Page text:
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Season 1, Episode 4 · 4 years ago
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Season 1, Episode 4 · 4 years ago
Episode 104 - No Muskrat Love, Part 1
ABOUT THIS EPISODE
This is under the lowbridge and unconventional history of the Erie Canal. In honor the two hundredth anniversary of its construction, the history department at the University of Rochester presents six environmental stories. And you're listening to here. You are, oh bridge, everybody down. I'm Henry Shark, I'M K Cristello and I'm Miklabrel, and you're listening to part four. No, Muskrat love. Imagine it's one thousand eight hundred and seventy one. The bustle of commerce and progress fills the air and the quaint little town of fairport in New York, nestled about nine miles east of Rochester, everything this quaint little town seems peace one, calm. But then, out of nowhere, five hundred ten foot section of the mighty barge calls given way water streams through the town, surrounding farms with brute force, leaving destruction in its wake. The corporate was not human...
...error and not sabotaged by angry labors. So who could have caused such a catastrophe? Muskrats, the cute furry beaverlooking little rodents. You know, they actually aren't that cute. Henry they look like the clump of hair that collects in your shower drain. Well, that's gross. Okay, we aren't going to agree on whether or not muskrats are cute, but that's not what matters here. Kyle, you're telling me these things are capable of destroying a canal. Well, mckayla, you're the expert here after all. What can you tell us about them? First of all, it doesn't do justice for me to just say that they aren't cute, they're disgusting. The term muskrat actually comes from the musk land that is at the base of their tails. They secrete a foul smelling fluid from this gland to mark their territory. Charming exactly. So, as I was saying, muskrats can be found in slow moving water ways such as a stream or a canal. Yep, and if you...
...have a canal, your chances of obtaining a Muskrat are pretty high. Apparently, they're naturally pretty curious and not suspicious of human behavior, so they wouldn't necessarily be scared off by humans building a canal in their habitat. But they're still just big rats, right. What's so bad about having muskrats? New yor canal. Well, the issue comes from how a Muskrat lives. MUSKRATS are natural ecosystem architects. If you destroy or alter their habitat, like building a canal through it, they'll try to reshape it back into something they like. I mean, that makes sense. How do you feel as someone started building a highway between your kitchen and living room? So what exactly does this mean for the environment? MUSKRATS are keystone species. This means the other species in an ecosystem, in this case a river, depend upon the Muskrat and the Muskrat relies heavily upon the ecosystem. If a Muskrat's way of life is changed, then the entire ecosystem will change to if something weird is going on with the Muskrats, then something weird must be going on in the ecosystem.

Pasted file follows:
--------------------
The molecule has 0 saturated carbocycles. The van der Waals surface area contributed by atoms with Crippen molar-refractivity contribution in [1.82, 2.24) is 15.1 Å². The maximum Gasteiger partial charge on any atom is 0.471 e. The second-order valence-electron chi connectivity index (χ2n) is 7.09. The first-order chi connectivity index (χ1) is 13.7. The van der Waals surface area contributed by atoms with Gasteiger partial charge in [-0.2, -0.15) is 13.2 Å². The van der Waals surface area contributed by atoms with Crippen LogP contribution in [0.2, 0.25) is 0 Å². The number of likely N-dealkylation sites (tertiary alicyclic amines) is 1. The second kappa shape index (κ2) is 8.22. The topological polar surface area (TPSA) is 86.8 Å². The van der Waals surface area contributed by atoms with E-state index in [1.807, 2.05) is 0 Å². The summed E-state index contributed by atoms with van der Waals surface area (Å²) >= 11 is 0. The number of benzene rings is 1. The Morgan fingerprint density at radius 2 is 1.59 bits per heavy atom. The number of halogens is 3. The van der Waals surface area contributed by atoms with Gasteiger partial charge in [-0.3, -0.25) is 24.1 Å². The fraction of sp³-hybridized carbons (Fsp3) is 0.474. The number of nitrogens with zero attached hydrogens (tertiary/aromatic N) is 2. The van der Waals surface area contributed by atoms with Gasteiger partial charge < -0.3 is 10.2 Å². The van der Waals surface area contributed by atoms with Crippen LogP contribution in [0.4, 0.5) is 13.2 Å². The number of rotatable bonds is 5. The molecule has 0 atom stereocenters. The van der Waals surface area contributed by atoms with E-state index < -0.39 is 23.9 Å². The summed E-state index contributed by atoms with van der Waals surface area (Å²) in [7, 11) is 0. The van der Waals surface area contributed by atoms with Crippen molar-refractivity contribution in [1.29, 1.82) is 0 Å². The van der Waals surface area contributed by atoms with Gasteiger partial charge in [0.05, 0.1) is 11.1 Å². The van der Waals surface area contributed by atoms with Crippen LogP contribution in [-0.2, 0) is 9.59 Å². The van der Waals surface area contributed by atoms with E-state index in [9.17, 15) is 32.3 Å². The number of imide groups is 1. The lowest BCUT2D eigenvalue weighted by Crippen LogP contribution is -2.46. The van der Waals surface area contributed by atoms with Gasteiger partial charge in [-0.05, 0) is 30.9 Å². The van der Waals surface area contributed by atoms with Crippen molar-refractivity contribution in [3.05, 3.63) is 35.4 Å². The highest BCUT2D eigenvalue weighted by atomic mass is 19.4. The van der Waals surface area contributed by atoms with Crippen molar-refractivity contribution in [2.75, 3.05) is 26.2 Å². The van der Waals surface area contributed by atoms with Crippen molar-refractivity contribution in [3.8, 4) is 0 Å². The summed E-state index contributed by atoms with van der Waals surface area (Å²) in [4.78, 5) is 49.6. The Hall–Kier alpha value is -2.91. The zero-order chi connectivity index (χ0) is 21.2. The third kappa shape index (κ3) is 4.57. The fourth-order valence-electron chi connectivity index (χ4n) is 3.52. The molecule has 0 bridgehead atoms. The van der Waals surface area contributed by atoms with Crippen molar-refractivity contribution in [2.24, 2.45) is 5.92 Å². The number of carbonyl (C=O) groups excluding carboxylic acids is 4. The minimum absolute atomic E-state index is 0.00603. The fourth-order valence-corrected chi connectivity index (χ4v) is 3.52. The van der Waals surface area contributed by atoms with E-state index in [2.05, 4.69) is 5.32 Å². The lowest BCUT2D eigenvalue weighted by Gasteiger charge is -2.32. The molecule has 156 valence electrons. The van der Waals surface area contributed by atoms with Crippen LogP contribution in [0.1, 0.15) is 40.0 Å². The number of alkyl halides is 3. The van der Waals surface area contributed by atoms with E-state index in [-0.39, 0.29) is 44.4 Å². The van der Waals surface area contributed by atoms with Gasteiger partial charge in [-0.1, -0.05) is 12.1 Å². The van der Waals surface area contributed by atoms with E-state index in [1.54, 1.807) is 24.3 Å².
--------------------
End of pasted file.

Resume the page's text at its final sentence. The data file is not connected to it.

Well, how's this always been the case? I can't help but wonder why are these muskrats where they are? Why are there even so many of them? In order to understand MUSKRATS, it's important to understand the fur trade. As I mentioned before, muskrats are naturally curious critters and they aren't super wary of human activity. This makes them well, clubable. They're ugly, but I don't think they should die because of that. You know what I'm actually serting to feel kind of bad for these guys. Well, bad news from muskrats is good news for fur trappers. On top of being easy to catch, muskrats are also somewhat easy to skin. You make a few cuts, peel gently and you have a Muskrat pelt. This made it so that basically anyone in the eighteen hundreds through the mid nineteen hundreds who wanted to be a Muskrat trapper could pretty much figure it out without any training. MUSKRATS can even be farmed in a sense. As long as you put them in the right environment, such as wet ones along a canal, and give them sufficient food,...
...they'll reproduce like nobody's business. Looks like Muskrat now, around the time of the one thousand eight hundred and seventy one collapse, the world Muskrat market consisted of a yearly harvest of about two point five million holds a year. This may sound like a lot, but the market didn't reach its peak until the S and S. we're about ten million pelts were sold annually. That said, according to some sources, muskrats have historically been the most widely distributed furbearing animals in the eastern us. So they're pretty much everywhere, even places you wouldn't necessarily expect. Apparently you can find Muskrat dens in every single borough in New York City today also. They may look on assuming, but muskrats are actually pretty aggressive. A Boston Globe article from one thousand eight hundred and ninety seven describes a group of muskrats that attacked a man after being driven out...
...of their den by a nearby house fire. The poor guy ended up having to fight off and run away from fifteen muskrats. All right, all right, so we've established them muskrats are aggressive and that they were pretty much ubiquitous in the late eighteen hundreds and that they have some serious geoengineering capabilities. The most importantly, they also have serious destructive capabilities. Just ask the town of Fair Port, New York. This episode was made possible by the generous support of several departments at the University of Rochester, for here you are, Keem. Would like to thank Melissa Mead and the Department of are books and special collections. Lair Tinker and the digital scholarship lab, Stephen Restner at the Department of Audio Music Engineering and last been not least, the Department of History Bridge.
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